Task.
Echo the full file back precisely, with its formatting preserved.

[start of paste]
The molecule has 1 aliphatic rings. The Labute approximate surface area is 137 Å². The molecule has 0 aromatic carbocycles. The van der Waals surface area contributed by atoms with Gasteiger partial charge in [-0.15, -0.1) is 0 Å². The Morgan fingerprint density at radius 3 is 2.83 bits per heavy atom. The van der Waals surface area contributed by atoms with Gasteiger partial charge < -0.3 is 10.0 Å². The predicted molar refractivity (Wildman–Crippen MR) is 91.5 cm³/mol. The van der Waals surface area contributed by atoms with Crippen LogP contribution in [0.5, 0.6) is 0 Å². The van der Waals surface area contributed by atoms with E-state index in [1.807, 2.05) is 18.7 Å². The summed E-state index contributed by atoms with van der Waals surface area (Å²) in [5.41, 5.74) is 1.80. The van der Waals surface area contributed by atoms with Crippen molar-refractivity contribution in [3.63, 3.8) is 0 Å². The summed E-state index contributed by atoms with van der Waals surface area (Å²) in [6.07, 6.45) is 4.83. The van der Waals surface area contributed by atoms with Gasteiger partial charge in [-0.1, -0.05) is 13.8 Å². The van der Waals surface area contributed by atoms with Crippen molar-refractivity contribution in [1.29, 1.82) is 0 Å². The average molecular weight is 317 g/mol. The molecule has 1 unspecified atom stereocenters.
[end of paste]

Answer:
The molecule has 1 aliphatic rings. The Labute approximate surface area is 137 Å². The molecule has 0 aromatic carbocycles. The van der Waals surface area contributed by atoms with Gasteiger partial charge in [-0.15, -0.1) is 0 Å². The Morgan fingerprint density at radius 3 is 2.83 bits per heavy atom. The van der Waals surface area contributed by atoms with Gasteiger partial charge < -0.3 is 10.0 Å². The predicted molar refractivity (Wildman–Crippen MR) is 91.5 cm³/mol. The van der Waals surface area contributed by atoms with Crippen LogP contribution in [0.5, 0.6) is 0 Å². The van der Waals surface area contributed by atoms with E-state index in [1.807, 2.05) is 18.7 Å². The summed E-state index contributed by atoms with van der Waals surface area (Å²) in [5.41, 5.74) is 1.80. The van der Waals surface area contributed by atoms with Crippen molar-refractivity contribution in [3.63, 3.8) is 0 Å². The summed E-state index contributed by atoms with van der Waals surface area (Å²) in [6.07, 6.45) is 4.83. The van der Waals surface area contributed by atoms with Gasteiger partial charge in [-0.1, -0.05) is 13.8 Å². The van der Waals surface area contributed by atoms with Crippen molar-refractivity contribution in [1.29, 1.82) is 0 Å². The average molecular weight is 317 g/mol. The molecule has 1 unspecified atom stereocenters.